Red Spider Mites
Red Spider Mite
This advice on the dreaded Red Spider Mite was sent to me by a Bonsai Garden Forum friend, John McDonald (Sanjomc). I have found it to be the best article written on this subject, especially the included humour, thank you very much John, - Kath.
I can think of nothing more soul destroying than getting Red Spider mites on your plants. Horror of horrors… how could anyone who has been growing plants for a couple of years not know of this terrible affliction? Easy, Very Easy!
Mea culpa, Mea culpa. I brought a plant to a show that had evidence of these mites on the leaves. How could you do such a thing you may well ask? The answer is simple… I had never seen them, didn’t know what they looked like, was unaware that my insecticide was little or no use against them, and despite asking more expert growers than me, was still as ignorant of the pest as when I started. I have become an outcast in my own Club. Previously friendly folk now dip their eyes or look away, when I pass. Suddenly, Red Spider has become a topic of hushed conversation, in corners, as heads turn and shiftily raised fingers point in my direction. Speakers bring it up, and all those knowing heads nod, and I can feel the eyes glancing across at me as my neck tries to draw my head down below the level of my collar. Oh, the shame! I just want to die… Then I wake up. Does anyone else know about this pest? So I ask a question… and lo and behold there doesn’t appear to be anyone who knows the answers, or who are prepared to admit to knowing about it. Perhaps they are afraid of the stigma that I now feel, lest others will think they must have the pest in their greenhouse. Maybe they are just like me - ignorant of the problem.
I have, therefore, done some research, which members may find of interest. I hope so. It may help to get people talking to me again.
What are Red Spider mites?
They are tiny, crawling, wingless, insects (well actually they are arachnids for those who like to be pedantic about semantics) that have 6 or 8 legs depending on the stage of the development. Juvenile mites have 6 legs and the adult 8. They are so small that they are invisible to the naked eye, and a magnifying glass is needed to see them. If you imagine the full stop that I have just used they are more difficult to see than that.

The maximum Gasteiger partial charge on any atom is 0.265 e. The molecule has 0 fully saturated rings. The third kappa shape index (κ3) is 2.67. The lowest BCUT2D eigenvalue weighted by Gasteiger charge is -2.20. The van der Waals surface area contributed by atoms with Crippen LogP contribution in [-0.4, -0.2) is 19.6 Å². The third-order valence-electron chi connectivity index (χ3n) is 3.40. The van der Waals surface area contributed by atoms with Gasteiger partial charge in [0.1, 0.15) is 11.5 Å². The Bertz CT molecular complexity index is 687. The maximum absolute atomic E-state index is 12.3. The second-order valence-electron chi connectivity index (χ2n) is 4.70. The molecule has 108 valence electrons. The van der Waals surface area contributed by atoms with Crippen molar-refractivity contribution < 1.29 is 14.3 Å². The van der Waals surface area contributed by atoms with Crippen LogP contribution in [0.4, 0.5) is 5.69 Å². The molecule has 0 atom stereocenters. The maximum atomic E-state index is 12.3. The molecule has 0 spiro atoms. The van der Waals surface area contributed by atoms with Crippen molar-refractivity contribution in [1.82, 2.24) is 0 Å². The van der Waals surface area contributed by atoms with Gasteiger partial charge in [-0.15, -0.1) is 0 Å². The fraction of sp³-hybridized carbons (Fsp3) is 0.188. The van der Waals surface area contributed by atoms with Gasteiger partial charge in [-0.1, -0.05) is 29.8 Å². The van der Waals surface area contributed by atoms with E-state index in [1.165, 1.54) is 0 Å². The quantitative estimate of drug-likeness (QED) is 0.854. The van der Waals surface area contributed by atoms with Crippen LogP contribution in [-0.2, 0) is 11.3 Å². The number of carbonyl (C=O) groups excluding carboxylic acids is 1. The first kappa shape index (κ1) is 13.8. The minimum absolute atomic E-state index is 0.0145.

The BIG question… what colour are they?
Most people would say RED of course. Some say they are black, some say green. Therefore if you are checking your plants you will know what you are looking for… or will you? This has got to be one of the biggest misnomers guaranteed to mislead the unwary. A RED SPIDER MITE is only RED at a certain stage of the year, after hibernation and in the springtime. The newly hatched mite is almost white (off white/buff coloured); the adult can be almost white (but in varying degrees through to green) with two spots on its back, looking like a saddle. These spots are said to be very dark green or very dark red, so dark that it could be taken for black. But these are only spots and not the whole insect. It is also known as the Two Spotted Spider Mite. There is also another mite who is sometimes found on plants indoors and that is the Carmine Spider mite, but I haven’t seen that one yet, so I don’t know how it develops.
What is the Breeding Cycle?
Adults can lay eggs from only 36 hours old!!! The eggs are more easily seen with the glass as they are laid in small clusters, usually close to the veins of the underside of the leaf. You may also see the Adult two-spotted female close by, as she will lay about 5/6 eggs every day. However, as I mentioned it speeds up dependent upon temperature. One account that I have read suggests that at 60 degrees she produces 20 offspring, at 70 degrees she and her offspring number 13,000 and at 80 degrees she represents a potential 13,000,000 individuals, and all within one month! This is clearly a major problem in the making, as the short breeding cycle (as little as 8 days from an egg to an adult breeding pest) combined with the early ability for the young to procreate, means that a massive infestation can arrive in a very small space of time. Hence the reason for the paranoia surrounding this pest!
How does the hot dry dusty atmosphere increase the likelihood of infestation?